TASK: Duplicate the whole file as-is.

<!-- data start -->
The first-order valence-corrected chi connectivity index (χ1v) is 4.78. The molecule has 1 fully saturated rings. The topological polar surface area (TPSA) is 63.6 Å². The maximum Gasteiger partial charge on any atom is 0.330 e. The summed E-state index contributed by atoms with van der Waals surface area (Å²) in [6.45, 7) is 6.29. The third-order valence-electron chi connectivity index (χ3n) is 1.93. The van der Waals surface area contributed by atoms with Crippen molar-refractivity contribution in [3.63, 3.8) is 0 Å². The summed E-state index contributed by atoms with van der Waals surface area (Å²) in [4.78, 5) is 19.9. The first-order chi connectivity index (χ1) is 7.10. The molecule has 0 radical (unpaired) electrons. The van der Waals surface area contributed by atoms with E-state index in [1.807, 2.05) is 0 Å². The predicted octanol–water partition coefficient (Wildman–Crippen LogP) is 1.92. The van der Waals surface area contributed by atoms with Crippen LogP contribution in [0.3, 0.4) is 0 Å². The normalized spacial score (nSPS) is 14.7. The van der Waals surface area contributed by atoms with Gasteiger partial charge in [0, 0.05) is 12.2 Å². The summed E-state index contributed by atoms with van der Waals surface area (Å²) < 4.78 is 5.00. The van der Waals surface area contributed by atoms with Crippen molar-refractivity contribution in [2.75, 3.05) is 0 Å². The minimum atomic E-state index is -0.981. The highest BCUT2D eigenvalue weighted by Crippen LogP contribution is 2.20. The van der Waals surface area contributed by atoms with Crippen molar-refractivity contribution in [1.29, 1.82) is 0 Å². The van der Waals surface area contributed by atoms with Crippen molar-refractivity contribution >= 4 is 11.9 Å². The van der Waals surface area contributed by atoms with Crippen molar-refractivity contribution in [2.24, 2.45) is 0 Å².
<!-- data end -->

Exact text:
The first-order valence-corrected chi connectivity index (χ1v) is 4.78. The molecule has 1 fully saturated rings. The topological polar surface area (TPSA) is 63.6 Å². The maximum Gasteiger partial charge on any atom is 0.330 e. The summed E-state index contributed by atoms with van der Waals surface area (Å²) in [6.45, 7) is 6.29. The third-order valence-electron chi connectivity index (χ3n) is 1.93. The van der Waals surface area contributed by atoms with Crippen molar-refractivity contribution in [3.63, 3.8) is 0 Å². The summed E-state index contributed by atoms with van der Waals surface area (Å²) in [4.78, 5) is 19.9. The first-order chi connectivity index (χ1) is 7.10. The molecule has 0 radical (unpaired) electrons. The van der Waals surface area contributed by atoms with E-state index in [1.807, 2.05) is 0 Å². The predicted octanol–water partition coefficient (Wildman–Crippen LogP) is 1.92. The van der Waals surface area contributed by atoms with Crippen LogP contribution in [0.3, 0.4) is 0 Å². The normalized spacial score (nSPS) is 14.7. The van der Waals surface area contributed by atoms with Gasteiger partial charge in [0, 0.05) is 12.2 Å². The summed E-state index contributed by atoms with van der Waals surface area (Å²) < 4.78 is 5.00. The van der Waals surface area contributed by atoms with Crippen molar-refractivity contribution in [2.75, 3.05) is 0 Å². The minimum atomic E-state index is -0.981. The highest BCUT2D eigenvalue weighted by Crippen LogP contribution is 2.20. The van der Waals surface area contributed by atoms with Crippen molar-refractivity contribution in [1.29, 1.82) is 0 Å². The van der Waals surface area contributed by atoms with Crippen molar-refractivity contribution >= 4 is 11.9 Å². The van der Waals surface area contributed by atoms with Crippen molar-refractivity contribution in [2.24, 2.45) is 0 Å².